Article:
The day after the agreement the president gave another speech in which he advised those who don’t like something to just win elections in order to be able to change the something. I don’t think it was mistake. It was Freudian slip. President Obama does not believe that tea party Senators and Representatives who oppose him so tenaciously were just as elected as he was. It sounds familiar to me because I know history rather well and French history very well. The weakling tyrant, Louis-Napoleon, the Emperor Napoleon the Third (there was no Second) was initially elected. His supporters really thought that if you were elected by a sizable majority, you were morally allowed to do anything. They thought that was democracy. (There is a very nice readable piece by my old buddy Karl Marx on this topic for your reading pleasure where and when it rains: The Eighteenth Brumaire of Louis Napoleon, Abstract of Chapter I.)

Thus do we drift fast toward a one-party state. I warned about this a long time ago, before Mr Obama was even elected. (See also on this blog: “Fascism Explained“)

The unspeakable Senate Democratic leader Harry Reid said after the agreement was reached: “This is a time for reconciliation.” I don’t think so. I hope not.

Financial Armageddon; Hello Mongolia; Hello, Uganda!

Today, this blog has had a hit from Mongolia and one from Uganda. I have no way of knowing whether any of these hits correspond to someone actually reading an item. WordPress, the sponsor of this blog, does not keep this kind of numbers. And, perhaps, it’s just as well. Visitors from outside North America are very welcome on this blog. They are also welcome to make requests. And I prize their rare comments.

This is the Nth day of federal government so-called “shutdown.” The American Left, the Obama Administration, various international pundits, have been predicting world financial Armageddon because of the shutdown and because of the budget battle that will probably follow. Instead the most common stock index, the Dow Jones Industrial Average, was up 62 points today. That’s not much but it’s not nothing. It’s up, not down. It’s not quite half a percentage point up (.42%). The French CAC40 was also up. Up is not down, no matter how you look at it.

The coming federal budget showdown (don’t confuse with “shutdown”) is about the executive branch borrowing money. It’s not borrowing money because it’s facing some extraordinary expense. It’s become routine. The belief that the federal government cannot operate within its financial means has become deeply anchored without ever being presented to the people for a vote or even for a talk. Conservatives object.

Many conservatives affirm that government borrowing should never occur except under dire and exceptional circumstances. Me, I am a wishy-washy moderate conservative. I could be convinced that federal borrowing is virtuous but I want the discussion to take place in the open. We are working on it.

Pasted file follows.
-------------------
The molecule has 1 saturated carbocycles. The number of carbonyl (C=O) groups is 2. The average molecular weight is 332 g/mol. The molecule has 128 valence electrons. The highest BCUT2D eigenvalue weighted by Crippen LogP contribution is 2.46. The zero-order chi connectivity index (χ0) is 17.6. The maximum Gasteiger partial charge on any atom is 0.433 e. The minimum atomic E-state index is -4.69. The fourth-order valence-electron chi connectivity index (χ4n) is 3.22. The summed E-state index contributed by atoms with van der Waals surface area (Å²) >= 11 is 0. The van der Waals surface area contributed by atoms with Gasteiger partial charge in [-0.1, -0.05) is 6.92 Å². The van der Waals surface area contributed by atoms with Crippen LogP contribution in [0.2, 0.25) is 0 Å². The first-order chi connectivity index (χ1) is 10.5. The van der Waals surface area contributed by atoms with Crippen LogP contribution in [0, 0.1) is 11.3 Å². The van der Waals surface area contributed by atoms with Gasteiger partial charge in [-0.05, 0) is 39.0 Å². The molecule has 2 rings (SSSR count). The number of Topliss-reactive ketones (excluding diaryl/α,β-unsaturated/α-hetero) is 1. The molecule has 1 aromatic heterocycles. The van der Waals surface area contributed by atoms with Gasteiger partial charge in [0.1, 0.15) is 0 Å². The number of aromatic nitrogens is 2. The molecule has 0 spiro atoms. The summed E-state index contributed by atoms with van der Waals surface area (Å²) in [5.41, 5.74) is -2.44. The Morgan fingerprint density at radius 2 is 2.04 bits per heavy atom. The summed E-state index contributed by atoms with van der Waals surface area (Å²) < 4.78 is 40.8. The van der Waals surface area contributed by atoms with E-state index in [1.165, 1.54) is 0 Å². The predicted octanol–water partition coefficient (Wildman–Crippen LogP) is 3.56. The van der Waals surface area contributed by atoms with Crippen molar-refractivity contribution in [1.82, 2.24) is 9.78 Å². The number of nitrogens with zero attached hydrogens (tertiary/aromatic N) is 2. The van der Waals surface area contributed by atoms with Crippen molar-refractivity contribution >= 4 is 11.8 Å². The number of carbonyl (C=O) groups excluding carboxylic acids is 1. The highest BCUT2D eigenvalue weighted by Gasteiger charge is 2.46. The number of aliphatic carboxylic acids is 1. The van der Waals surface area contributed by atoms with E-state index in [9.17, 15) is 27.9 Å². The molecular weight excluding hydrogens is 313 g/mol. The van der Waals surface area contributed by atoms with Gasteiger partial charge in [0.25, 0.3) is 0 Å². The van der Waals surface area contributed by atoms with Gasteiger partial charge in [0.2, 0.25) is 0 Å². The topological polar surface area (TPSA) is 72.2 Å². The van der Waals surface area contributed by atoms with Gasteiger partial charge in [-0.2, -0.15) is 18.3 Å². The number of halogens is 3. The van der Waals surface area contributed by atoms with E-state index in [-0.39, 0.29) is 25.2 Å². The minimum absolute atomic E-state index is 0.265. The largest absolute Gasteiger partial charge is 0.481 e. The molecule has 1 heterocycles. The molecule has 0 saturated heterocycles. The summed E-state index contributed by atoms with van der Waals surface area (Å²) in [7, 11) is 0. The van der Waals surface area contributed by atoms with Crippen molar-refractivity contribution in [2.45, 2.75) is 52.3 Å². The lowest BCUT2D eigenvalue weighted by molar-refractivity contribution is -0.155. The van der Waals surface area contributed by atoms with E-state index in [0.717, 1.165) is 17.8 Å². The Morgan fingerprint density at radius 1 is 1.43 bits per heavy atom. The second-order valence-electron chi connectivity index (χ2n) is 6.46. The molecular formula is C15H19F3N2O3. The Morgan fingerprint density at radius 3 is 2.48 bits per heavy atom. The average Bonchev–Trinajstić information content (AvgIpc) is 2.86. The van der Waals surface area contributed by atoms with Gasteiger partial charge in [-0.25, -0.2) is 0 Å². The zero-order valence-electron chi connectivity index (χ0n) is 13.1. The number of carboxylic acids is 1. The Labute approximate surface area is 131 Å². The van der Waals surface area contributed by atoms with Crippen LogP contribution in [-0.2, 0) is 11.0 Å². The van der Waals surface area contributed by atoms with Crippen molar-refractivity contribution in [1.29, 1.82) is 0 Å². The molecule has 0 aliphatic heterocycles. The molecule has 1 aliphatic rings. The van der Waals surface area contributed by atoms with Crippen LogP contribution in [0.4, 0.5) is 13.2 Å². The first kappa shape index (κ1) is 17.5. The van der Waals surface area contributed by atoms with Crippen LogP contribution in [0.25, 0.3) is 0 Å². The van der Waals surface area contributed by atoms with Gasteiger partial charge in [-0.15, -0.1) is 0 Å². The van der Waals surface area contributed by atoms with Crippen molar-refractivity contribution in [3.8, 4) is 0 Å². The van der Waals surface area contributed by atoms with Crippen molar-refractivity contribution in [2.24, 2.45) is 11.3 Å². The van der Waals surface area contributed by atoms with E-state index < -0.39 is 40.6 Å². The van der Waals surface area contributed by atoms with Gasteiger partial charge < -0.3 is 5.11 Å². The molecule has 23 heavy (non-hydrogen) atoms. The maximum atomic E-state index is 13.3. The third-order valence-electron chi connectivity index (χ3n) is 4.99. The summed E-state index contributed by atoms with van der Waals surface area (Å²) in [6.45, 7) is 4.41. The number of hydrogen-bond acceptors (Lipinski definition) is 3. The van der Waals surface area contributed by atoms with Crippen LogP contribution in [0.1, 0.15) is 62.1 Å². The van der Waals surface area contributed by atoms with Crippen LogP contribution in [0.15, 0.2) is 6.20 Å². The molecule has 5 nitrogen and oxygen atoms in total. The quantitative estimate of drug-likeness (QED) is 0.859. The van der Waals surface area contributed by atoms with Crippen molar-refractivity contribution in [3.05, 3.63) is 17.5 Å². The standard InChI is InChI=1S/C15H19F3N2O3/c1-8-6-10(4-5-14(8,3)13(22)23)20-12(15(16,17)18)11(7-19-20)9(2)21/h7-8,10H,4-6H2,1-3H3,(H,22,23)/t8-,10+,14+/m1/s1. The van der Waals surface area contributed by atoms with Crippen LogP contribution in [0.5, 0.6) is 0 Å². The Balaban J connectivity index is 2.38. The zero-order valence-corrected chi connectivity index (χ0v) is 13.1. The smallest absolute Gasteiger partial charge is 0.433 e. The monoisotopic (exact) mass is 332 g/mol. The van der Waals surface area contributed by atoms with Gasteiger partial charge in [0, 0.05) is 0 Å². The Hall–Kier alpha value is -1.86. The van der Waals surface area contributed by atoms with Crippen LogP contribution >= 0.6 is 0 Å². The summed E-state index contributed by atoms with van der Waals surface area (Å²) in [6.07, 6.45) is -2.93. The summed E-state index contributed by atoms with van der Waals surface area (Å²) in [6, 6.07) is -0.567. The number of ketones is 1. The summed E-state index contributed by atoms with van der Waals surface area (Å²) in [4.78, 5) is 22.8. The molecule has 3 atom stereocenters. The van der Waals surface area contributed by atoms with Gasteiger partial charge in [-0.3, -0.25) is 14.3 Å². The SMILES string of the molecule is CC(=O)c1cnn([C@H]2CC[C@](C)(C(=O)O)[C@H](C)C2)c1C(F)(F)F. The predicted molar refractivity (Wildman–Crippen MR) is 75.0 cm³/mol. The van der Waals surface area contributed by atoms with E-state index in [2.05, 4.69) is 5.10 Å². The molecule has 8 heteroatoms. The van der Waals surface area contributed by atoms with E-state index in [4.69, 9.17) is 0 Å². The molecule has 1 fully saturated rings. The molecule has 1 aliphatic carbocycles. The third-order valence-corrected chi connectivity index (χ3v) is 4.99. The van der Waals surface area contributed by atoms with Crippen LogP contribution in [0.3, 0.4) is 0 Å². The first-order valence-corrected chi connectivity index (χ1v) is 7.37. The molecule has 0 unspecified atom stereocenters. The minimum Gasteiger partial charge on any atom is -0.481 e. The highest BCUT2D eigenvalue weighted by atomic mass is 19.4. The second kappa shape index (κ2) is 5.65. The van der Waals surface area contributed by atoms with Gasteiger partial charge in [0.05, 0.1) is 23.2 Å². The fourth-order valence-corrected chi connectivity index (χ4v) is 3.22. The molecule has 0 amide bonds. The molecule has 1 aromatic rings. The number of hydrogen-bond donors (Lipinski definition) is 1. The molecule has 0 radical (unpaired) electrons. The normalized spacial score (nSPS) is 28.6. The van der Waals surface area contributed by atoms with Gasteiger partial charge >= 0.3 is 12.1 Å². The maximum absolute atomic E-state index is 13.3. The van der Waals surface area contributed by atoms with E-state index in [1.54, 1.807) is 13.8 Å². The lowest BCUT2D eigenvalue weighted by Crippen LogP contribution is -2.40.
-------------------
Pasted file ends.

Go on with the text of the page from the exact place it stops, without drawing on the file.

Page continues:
There is a small technical thing that bothers me around talk of government “defaulting.” Perhaps, something can help me with this. Suppose I own government debt; suppose I own a Treasury Bond for $1,000 coming due on October first. If the federal government fails to give me my money on October 1st but, instead hands me on an IOU confirming it owes me $1,000 that it will pay soon, how worried should I be? Is my landlord not going to accept the IOU? Is the bank going to toss it into the waste basket?

And would the executive branch of government do something illegal, unconstitutional by issuing such an IOU?

La Fermeture du gouvernement fédéral

Le gouvernement fédéral est fermé, enfin, en partie, enfin, un peu. C’est arrivé parce que les deux grands partis n’arrivent pas à se mettre d’accord sur le budget a venir. Jusqu’ici, on prend encore au sérieux ici la disposition constitutionelle qui fait du parlement la seule institution capable de décider du budget fédéral. Le Président peu tonitruer et pleurnicher tout ce qu’il veut; il n’est pas encore prêt à violer la constitution aussi visiblement.

Le gouvernement fédéral a été obligé de séparer ses fonctionaires entre les “essentiels” et les “non essentiels” pour décider qui mettre temporairement à pied. C’est un pas en avant pour le jour ou on fera vraiment le ménage.Il y a beaucoup trop de fonctionnaire fédéraux et ils sont trop payés; ils possèdent aussi trop de privilèges économiques inexpliqués.

Au raz du sol, la vie continue comme d’habitude sauf que le parc national du Grand Canyon a été fermé pendant quelques jours. La Bourse, elle, a haussée les épaules malgré les avertissements de Fin du Monde de l’administration Obama relayés et amplifiés par les presses étrangères aussi ignorantes que bebêtes.

Extremist Republicans Did the Right Thing

There is a poll suggesting that the Republican Party is taking a public opinion thrashing for provoking a government so-called “shutdown.” I don’t think there is much of a shutdown. And I don’t think a single poll means anything. If there were four convergent polls showing the Republicans being blamed, I would still support Republican e “extremists”, including Ted Cruz.